The aim of The House Detectives, a new historical and architectural series on BBC2, is to uncover characters like Hodgson, as well as telling the tales behind the walls of the houses of everyday folk. It is a sort of thinking person's Through the Keyhole, with educational flesh on voyeuristic bones, and, you may be relieved to know, hosted by Juliet Morris instead of Loyd Grossman. In short, the programme asks of the dwellings it examines, who lived in a house like this? And where did they get those curtains?
The series grew out of a 10-minute slot on One Foot in the Past about three years ago, followed by a pilot programme which investigated a dwelling in West Norwood, London. After an appeal for more houses, the BBC received 250 letters from viewers willing to put their homes under the historical microscope. Six were chosen from a shortlist of 40. "Nobody on television has looked into ordinary people's houses before," claims series producer, Sally Angel. "The secret history of their homes has remained untold. The house is a silent witness and if you can read it, you can unlock the past lives that people have led."
The trio of house detectives are well qualified to decipher the code of residential Britain. Judith Miller (creator of the Miller's Antiques Guide) is an interior design historian, Mac Dowdy is an architectural historian at Cambridge University, and David Austin is a landscape archaeologist. "I'm a socialist and this is bottom-up history," says Austin, Professor of Archaeology at the University of Wales, Lampeter. "During the Thatcher years, it was decided at Cabinet level to study history from the top down, to focus on great people and places. But this programme is about communities and people - it forms an important part of legitimate history."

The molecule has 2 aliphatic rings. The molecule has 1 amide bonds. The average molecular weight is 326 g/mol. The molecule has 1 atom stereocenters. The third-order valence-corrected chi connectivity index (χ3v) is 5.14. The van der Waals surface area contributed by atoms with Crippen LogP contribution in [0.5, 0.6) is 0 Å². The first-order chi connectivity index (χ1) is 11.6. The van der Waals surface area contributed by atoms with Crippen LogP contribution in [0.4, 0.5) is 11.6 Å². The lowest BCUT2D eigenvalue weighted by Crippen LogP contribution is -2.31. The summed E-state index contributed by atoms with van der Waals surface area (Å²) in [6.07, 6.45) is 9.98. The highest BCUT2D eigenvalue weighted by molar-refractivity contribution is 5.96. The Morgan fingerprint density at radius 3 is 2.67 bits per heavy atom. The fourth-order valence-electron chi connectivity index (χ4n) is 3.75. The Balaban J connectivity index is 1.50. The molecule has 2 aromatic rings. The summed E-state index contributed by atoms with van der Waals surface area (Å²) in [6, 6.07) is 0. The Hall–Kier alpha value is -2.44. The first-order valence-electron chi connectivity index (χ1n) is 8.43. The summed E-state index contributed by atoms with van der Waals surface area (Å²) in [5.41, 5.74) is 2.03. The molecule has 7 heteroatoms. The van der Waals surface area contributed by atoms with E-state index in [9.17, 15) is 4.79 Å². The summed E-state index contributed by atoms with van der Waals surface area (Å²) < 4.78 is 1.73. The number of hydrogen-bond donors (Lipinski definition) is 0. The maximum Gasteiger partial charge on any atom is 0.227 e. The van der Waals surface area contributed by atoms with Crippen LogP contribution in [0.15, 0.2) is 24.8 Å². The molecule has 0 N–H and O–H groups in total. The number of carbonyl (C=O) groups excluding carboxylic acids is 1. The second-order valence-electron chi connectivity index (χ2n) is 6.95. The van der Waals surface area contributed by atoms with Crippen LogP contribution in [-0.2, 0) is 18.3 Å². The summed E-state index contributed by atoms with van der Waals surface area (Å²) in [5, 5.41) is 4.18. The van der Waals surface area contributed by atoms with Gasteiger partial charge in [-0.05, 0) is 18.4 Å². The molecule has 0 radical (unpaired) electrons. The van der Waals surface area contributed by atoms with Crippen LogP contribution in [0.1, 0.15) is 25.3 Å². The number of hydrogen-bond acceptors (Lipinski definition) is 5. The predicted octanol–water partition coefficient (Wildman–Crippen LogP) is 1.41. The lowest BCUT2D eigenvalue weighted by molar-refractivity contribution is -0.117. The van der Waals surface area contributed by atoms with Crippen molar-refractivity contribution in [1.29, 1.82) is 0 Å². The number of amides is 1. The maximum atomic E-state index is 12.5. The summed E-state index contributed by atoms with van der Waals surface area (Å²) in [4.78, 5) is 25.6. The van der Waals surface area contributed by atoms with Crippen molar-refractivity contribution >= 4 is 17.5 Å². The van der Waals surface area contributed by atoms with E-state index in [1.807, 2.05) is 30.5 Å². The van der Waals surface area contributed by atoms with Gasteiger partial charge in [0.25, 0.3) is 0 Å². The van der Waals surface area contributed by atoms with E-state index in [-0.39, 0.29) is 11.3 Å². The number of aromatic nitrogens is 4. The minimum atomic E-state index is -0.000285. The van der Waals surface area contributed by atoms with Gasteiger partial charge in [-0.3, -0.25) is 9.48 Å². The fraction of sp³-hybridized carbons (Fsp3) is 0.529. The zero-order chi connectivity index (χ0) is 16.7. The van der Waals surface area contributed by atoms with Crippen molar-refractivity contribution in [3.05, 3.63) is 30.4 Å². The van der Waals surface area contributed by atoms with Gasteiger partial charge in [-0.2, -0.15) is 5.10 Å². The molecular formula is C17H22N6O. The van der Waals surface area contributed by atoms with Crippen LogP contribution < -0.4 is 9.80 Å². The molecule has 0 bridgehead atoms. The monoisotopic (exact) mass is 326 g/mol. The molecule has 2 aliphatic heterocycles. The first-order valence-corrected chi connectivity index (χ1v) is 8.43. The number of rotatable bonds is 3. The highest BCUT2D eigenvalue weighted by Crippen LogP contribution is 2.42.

The House Detectives visits properties around the country, all of which have a tale to tell and require some unlikely skills. In Manningtree, Essex, a house rumoured to conceal smugglers' tunnels was scrutinised by specialists with pulse radar equipment - the same experts who looked into Fred and Rosemary West's back garden in Cromwell Street, Gloucester. Dendrochronologists were recruited to determine the age of wooden beams in Herefordshire, while an archivist from Pilkington Glass trawled old catalogues for antique samples.
Before shooting, extensive research is carried out, with the BBC plundering someone else's archives for a change. Local record offices and libraries are the next port of call, with maps, newspaper cuttings and census forms providing vital clues about the architectural whimsy of former occupants.
But this new-found knowledge about their beloved four walls can be hard won for the families concerned. In Preston, for example, the eight-strong BBC crew spent a week with Phil Hulme, his partner, Anne, and their baby, Harriette, sharing their house for 11 hours a day. In the course of filming, the family discovered that their own curiosity with Fayre Haven was shared by their neighbours. "I've walked past the house for the last 26 years, about once a day and I've always wondered about it," one remarks.
The story which emerges of JR Hodgson is of a self-made man, a successful plumbers and painters' merchant who became Mayor of Preston. His aspirational nature shows itself in the ostentatious design of his former home. The coloured glass and wall coverings were available in JR's early version of B&Q in Preston town centre.
Over the next six weeks, the programme covers extraordinary houses owned by ordinary people and aims to show that, in the words of Juliet Morris, "History isn't just on your doorstep - it is your doorstep."
`The House Detectives', Tue 8pm BBC2Reuse content